In the middle of a child's meltdown
6 tips to help you keep your cool
by Katie Hickok-Mannebach, LMSW, LCSW, and foster parent
When a child in your care has been triggered and is entering a meltdown, your most effective response is to remain calm. If you can’t keep calm yourself, you won’t keep the situation calm.
I know this is easier said than done, especially in the moment. A child who is crying, yelling, or throwing things is not making logical, rational decisions. They’re thinking from their amygdala, the part of their brain that controls emotions and initiates the “fight or flight” response.
As the adult in the room, trying to diffuse the situation, you’ll need to think from your frontal lobes, the part of your brain that controls higher level functions like problem-solving and using good judgement. Don’t just tell a child to take deep breaths; get on their level and model it. Breathe with them. Your heart rate and adrenaline rush will slow. It’s important that you maintain your calm when the child isn't able to do that on their own.
These tips will help you keep your cool in the middle of a meltdown:
Don’t panic. Your instinct may be to call in reinforcements. That’s understandable, especially if this is the first time you’ve seen the child show this much big emotion. Unless the child is being violent, try to diffuse the situation one-on-one. If at all possible, decrease the audience to help remove oxygen from the flame. Go to a more private location or direct other children to leave the room so you can focus on the child’s immediate needs.
Designate a safe place in your home where it’s OK if the child tears it apart. A bedroom, for example, is often assigned to a child as their space. This removes a stressor for you if you know the space can be put back together later and the child won’t hurt himself.
Stay in the moment. A foster parent might say something like, “If you’re acting this way [in response to a seemingly small trigger], what are you going to do later? You’ll end up in jail.” This kind of rational argument is often an attempt to help the child understand the consequences of their behavior, but the child’s brain is unable to think past this moment in the meltdown.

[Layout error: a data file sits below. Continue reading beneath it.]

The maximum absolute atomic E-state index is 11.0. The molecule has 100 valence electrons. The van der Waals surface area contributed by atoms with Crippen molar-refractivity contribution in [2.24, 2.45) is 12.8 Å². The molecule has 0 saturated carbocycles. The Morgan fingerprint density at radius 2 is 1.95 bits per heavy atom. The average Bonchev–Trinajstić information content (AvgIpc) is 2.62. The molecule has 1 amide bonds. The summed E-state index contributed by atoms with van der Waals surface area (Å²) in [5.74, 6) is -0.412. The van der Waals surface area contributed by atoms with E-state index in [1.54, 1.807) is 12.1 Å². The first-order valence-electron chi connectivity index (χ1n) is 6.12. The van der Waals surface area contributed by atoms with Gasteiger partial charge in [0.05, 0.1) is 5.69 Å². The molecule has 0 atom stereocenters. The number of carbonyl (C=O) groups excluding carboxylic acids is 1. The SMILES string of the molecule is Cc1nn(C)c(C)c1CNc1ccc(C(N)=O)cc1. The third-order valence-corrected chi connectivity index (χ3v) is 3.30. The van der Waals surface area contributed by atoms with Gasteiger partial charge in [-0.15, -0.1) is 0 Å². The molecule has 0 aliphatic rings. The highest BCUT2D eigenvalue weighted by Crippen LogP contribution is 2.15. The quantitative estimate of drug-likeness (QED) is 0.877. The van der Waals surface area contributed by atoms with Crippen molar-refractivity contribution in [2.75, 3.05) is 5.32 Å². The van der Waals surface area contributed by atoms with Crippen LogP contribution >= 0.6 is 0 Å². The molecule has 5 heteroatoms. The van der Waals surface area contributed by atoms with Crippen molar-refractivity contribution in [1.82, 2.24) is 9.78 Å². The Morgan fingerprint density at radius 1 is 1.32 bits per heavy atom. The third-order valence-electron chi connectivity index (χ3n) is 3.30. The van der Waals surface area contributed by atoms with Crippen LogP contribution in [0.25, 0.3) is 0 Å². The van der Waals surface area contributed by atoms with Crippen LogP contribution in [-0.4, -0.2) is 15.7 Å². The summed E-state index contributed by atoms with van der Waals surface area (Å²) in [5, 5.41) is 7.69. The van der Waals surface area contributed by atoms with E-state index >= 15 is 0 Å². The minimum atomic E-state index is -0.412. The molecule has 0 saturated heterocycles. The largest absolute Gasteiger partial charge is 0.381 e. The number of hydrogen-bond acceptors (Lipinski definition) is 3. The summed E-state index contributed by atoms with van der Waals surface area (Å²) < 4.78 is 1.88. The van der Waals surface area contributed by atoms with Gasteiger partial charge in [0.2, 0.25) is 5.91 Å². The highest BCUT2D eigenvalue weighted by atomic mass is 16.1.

Control your voice. If the child is yelling, don’t match their volume, pitch, or pace. Speak slowly and keep your voice steady, and the child will be more likely to come back down to your level. Try responding, “I want to hear you, but you’re so loud now that I can’t understand you. Can you meet me here?” Use a hand signal to show you lowering your volume.
Be mindful of touch. Your instinct might be to console the child with a hug or even to restrain them, but touch can be its own trigger. You will develop a level of comfort as you get to know the child and what level of touch they can tolerate. In general, don’t employ any touch that closes them in or restricts their movement. Stay near them but give them a few feet of personal space. If you need to block their path for safety, use your body as a barrier, not your hands.
Encourage physical movement. Ask questions about how the child physically feels. “How is your body feeling? Do you feel hot right now? Does your stomach hurt? Can you talk about that?” When children have a lot of adrenaline built up, physical activity can release tension and be calming. “Do you feel like you need to move? Can you move with me?” I’ve done pushups and jumping jacks with kids—movement that engages their largest muscles and doesn’t require much coordination. Movement can distract them from the loop that is playing in their mind and reconnect them to what is real in this moment, their own body.
Read more about how to respond to a child after a meltdown. This article is reposted from a 2017 Bethany blog.